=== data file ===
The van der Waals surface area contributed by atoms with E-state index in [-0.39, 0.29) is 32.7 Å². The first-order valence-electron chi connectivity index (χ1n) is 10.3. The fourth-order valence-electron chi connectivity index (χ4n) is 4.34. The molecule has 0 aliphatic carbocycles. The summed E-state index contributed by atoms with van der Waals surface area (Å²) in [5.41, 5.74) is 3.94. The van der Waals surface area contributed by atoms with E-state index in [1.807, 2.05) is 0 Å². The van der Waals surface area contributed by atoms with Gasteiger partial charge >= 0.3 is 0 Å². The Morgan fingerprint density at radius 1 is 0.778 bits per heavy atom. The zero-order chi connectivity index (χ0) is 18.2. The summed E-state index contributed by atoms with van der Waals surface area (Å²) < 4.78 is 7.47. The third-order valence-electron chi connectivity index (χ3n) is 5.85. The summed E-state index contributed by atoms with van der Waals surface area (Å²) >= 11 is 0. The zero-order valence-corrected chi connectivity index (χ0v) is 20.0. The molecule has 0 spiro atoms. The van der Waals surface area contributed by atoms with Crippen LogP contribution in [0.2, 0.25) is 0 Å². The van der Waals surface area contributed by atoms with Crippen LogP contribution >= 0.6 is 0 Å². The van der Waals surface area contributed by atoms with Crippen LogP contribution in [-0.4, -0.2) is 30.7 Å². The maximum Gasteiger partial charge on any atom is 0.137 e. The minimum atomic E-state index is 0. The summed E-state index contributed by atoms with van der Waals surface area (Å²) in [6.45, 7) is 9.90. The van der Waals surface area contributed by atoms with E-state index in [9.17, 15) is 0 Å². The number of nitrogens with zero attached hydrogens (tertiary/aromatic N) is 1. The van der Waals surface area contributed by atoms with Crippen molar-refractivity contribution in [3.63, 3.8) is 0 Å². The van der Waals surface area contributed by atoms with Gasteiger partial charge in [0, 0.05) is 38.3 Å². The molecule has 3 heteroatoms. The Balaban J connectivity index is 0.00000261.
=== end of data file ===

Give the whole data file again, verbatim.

The van der Waals surface area contributed by atoms with E-state index in [-0.39, 0.29) is 32.7 Å². The first-order valence-electron chi connectivity index (χ1n) is 10.3. The fourth-order valence-electron chi connectivity index (χ4n) is 4.34. The molecule has 0 aliphatic carbocycles. The summed E-state index contributed by atoms with van der Waals surface area (Å²) in [5.41, 5.74) is 3.94. The van der Waals surface area contributed by atoms with E-state index in [1.807, 2.05) is 0 Å². The van der Waals surface area contributed by atoms with Gasteiger partial charge >= 0.3 is 0 Å². The Morgan fingerprint density at radius 1 is 0.778 bits per heavy atom. The zero-order chi connectivity index (χ0) is 18.2. The summed E-state index contributed by atoms with van der Waals surface area (Å²) < 4.78 is 7.47. The third-order valence-electron chi connectivity index (χ3n) is 5.85. The summed E-state index contributed by atoms with van der Waals surface area (Å²) >= 11 is 0. The zero-order valence-corrected chi connectivity index (χ0v) is 20.0. The molecule has 0 spiro atoms. The van der Waals surface area contributed by atoms with Crippen LogP contribution in [0.2, 0.25) is 0 Å². The van der Waals surface area contributed by atoms with Crippen LogP contribution >= 0.6 is 0 Å². The van der Waals surface area contributed by atoms with Crippen LogP contribution in [-0.4, -0.2) is 30.7 Å². The maximum Gasteiger partial charge on any atom is 0.137 e. The minimum atomic E-state index is 0. The summed E-state index contributed by atoms with van der Waals surface area (Å²) in [6.45, 7) is 9.90. The van der Waals surface area contributed by atoms with E-state index in [9.17, 15) is 0 Å². The number of nitrogens with zero attached hydrogens (tertiary/aromatic N) is 1. The van der Waals surface area contributed by atoms with Crippen molar-refractivity contribution in [3.63, 3.8) is 0 Å². The van der Waals surface area contributed by atoms with Gasteiger partial charge in [0, 0.05) is 38.3 Å². The molecule has 3 heteroatoms. The Balaban J connectivity index is 0.00000261.